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Alex Saab, the Colombian businessman and Maduro middleman released by Joe Biden

In 2019, Saab was accused of money laundering in Florida. He was arrested in 2020 in the Republic of Cape Verde while on a trip to Iran.

Alex Saab, el colombiano liberado por Joe Biden y principal testaferro de Maduro | AFP

Alex Saab, el colombiano liberado por Joe Biden y principal testaferro de Maduro | AFP

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Joe Biden's released Colombian businessman Alex Saab, accused of acting as a principal middleman for Venezuelan dictator Nicolás Maduro, who is on the United States most-wanted list for drug trafficking. On Wednesday, it was confirmed that Saab had been freed in exchange for several American political prisoners in Venezuela. But what was Saab accused of in the United States?

In 2019, Alex Saab was charged in Florida for money laundering. He was arrested in 2020 in Cape Verde in Africa, just three days after his properties in Colombia, valued at $10 million, were confiscated, according to Infobae. Saab was then extradited to the United States. Prosecutors believe Saab laundered approximately $350 million in the United States for international accounts controlled from Venezuela.

Laundering money for the Venezuelan dictatorship through the United States

The Office of Foreign Assets Control (OFAC) also accused Saab of participating in a large-scale corruption network in order to obtain valuable commercial contracts with the Venezuelan regime. According to the office, the most notable of these high-budget contracts was with the Venezuelan government's local food subsidy program commonly known as CLAP.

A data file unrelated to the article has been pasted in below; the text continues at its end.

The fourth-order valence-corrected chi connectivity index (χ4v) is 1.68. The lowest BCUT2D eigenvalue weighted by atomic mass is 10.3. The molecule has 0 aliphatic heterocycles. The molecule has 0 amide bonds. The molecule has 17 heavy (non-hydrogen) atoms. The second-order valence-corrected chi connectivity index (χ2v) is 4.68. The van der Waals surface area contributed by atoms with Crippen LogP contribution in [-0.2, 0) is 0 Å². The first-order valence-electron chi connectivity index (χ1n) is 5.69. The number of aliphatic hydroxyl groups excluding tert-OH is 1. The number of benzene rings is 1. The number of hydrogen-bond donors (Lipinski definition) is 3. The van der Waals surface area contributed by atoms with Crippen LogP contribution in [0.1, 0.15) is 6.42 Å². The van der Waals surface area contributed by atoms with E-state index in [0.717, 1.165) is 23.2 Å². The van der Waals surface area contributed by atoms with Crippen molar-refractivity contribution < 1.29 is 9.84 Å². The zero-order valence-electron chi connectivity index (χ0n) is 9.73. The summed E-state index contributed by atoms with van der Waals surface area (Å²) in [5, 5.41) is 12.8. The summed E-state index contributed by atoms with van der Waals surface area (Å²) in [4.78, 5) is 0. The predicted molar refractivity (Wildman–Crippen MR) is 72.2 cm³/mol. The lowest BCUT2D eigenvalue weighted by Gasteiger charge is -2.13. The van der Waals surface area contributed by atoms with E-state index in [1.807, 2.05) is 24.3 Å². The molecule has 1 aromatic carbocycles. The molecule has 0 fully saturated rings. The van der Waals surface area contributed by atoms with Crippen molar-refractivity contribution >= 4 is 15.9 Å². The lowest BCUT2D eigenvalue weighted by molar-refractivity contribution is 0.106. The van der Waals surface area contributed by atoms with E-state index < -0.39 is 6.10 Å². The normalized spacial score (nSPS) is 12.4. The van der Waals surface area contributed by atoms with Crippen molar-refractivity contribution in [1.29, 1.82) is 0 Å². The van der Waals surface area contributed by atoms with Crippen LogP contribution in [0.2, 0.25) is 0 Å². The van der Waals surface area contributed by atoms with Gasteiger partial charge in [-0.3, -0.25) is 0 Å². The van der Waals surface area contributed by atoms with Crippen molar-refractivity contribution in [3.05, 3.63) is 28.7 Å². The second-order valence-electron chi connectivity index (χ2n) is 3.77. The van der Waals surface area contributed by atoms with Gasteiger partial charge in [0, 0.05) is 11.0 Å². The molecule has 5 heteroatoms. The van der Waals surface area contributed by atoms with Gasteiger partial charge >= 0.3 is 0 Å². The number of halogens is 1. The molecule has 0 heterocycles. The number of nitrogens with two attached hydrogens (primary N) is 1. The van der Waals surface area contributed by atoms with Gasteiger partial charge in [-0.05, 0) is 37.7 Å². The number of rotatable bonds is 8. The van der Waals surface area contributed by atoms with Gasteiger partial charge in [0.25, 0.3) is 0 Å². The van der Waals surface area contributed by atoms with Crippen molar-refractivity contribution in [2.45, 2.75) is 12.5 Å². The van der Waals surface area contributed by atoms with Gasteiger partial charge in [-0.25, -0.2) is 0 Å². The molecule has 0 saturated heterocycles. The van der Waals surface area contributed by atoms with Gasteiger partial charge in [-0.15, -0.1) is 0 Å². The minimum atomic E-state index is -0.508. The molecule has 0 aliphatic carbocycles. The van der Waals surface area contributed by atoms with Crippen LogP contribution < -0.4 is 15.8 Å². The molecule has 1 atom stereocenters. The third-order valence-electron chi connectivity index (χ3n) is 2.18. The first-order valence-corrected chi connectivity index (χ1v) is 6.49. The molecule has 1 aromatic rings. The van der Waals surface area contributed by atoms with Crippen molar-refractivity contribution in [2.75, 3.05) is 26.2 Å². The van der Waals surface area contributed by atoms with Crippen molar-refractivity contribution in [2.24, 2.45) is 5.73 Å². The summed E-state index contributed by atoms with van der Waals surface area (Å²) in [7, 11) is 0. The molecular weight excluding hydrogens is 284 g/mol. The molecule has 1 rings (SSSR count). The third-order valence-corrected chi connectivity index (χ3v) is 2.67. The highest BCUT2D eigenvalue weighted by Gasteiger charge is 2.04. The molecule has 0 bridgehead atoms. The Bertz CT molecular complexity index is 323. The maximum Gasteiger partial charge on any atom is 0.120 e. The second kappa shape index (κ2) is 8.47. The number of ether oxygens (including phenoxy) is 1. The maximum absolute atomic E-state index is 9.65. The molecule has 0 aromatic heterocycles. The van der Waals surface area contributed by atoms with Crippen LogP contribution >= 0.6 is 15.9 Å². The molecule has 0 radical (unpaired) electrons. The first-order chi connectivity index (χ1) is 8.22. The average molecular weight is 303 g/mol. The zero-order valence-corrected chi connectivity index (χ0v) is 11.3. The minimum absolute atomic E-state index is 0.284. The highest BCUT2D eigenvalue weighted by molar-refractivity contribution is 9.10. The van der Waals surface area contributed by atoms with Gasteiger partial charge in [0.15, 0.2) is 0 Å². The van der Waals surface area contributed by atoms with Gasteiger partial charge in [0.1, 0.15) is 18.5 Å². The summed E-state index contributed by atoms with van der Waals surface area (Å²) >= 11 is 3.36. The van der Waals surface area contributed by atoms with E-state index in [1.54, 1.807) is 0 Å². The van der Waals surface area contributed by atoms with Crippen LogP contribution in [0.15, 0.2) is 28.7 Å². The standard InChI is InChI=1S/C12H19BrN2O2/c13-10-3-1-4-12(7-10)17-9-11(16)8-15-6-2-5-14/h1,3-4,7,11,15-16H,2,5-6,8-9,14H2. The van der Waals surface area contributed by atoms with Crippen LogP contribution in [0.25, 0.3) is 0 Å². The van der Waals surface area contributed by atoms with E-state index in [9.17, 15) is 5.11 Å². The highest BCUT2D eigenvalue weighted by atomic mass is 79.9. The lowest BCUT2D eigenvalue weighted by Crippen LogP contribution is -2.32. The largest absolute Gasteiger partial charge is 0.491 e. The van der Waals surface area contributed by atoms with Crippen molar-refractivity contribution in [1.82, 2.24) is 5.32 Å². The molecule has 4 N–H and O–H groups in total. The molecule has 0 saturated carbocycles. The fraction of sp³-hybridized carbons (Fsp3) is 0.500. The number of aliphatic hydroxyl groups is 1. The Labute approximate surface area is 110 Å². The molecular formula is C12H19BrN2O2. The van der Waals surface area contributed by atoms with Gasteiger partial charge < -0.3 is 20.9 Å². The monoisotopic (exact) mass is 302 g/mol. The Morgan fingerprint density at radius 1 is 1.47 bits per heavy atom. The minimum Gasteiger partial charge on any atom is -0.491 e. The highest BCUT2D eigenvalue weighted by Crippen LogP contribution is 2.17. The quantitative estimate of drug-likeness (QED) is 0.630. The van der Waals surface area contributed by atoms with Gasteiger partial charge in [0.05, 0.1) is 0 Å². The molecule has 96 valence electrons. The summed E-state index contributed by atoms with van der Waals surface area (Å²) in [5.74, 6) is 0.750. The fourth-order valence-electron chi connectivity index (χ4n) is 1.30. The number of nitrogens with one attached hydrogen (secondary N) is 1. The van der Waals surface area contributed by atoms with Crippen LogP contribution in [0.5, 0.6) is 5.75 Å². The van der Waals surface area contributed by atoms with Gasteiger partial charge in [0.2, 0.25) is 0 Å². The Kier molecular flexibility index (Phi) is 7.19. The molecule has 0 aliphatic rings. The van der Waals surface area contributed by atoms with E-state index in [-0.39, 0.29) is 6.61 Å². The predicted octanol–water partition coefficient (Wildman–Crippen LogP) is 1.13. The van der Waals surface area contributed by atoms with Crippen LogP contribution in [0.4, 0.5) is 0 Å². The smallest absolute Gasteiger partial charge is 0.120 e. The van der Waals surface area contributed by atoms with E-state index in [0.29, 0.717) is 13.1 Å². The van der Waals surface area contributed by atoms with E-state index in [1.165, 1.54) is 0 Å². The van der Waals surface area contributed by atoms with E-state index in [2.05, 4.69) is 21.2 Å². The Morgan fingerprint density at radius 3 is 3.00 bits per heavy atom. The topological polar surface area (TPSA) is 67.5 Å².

"Alex Saab was able to obtain CLAP-related, no-bid and overpriced contracts from high-ranking Venezuelan political figures through a global network of front and shell companies. Instead of ensuring that Venezuela's vulnerable population receives the food they desperately need, the regime uses the CLAP program as a means of social control to reward political support and punish criticism," OFAC explained.

Saab's proximity to Nicolás Maduro

According to the accusation, Saab received another contract from the Venezuelan government in November 2011 to build low-income housing. The defendants and their accomplices then took advantage of the exchange rate controlled by the Venezuelan regime, under which U.S. dollars could be obtained at a favorable rate, by submitting false and fraudulent import documents for goods and materials that were never actually imported into Venezuela.

According to the Treasury Department, Saab's participation in the CLAP program began in 2016, when he organized a corporate structure to acquire food from a foreign distributor and ship it to Venezuela, all at the favorable price for him. Under Maduro's direction, Saab made substantial profits.

"Alex Saab engaged with Maduro insiders to run a wide scale corruption network they callously used to exploit Venezuela’s starving population. Treasury is targeting those behind Maduro’s sophisticated corruption schemes, as well as the global network of shell companies that profit from the former regime’s military-controlled food distribution program," said then-Treasury Secretary Steven Mnuchin.

However, in addition, the Treasury Department detailed that Saab has ties to the children of Maduro's wife, Cilia Flores: Walter, Yosser, Yoswal Flores and Carlos Malpica Flores.

"Saab gave Cilia Adela Flores de Maduro’s (Flores) three sons Walter, Yosser, and Yoswal (also known as “Los Chamos”) and their cousin, Carlos Erica Malpica Flores (Malpica), a contract to clear land for the construction of homes in the Venezuelan State of Vargas," said the department.

Likewise, investigations by several media outlets, such as El Tiempo, detailed that Saab also had links with terrorist groups such as Hezbollah and that he was under scrutiny from Colombian authorities for these ties.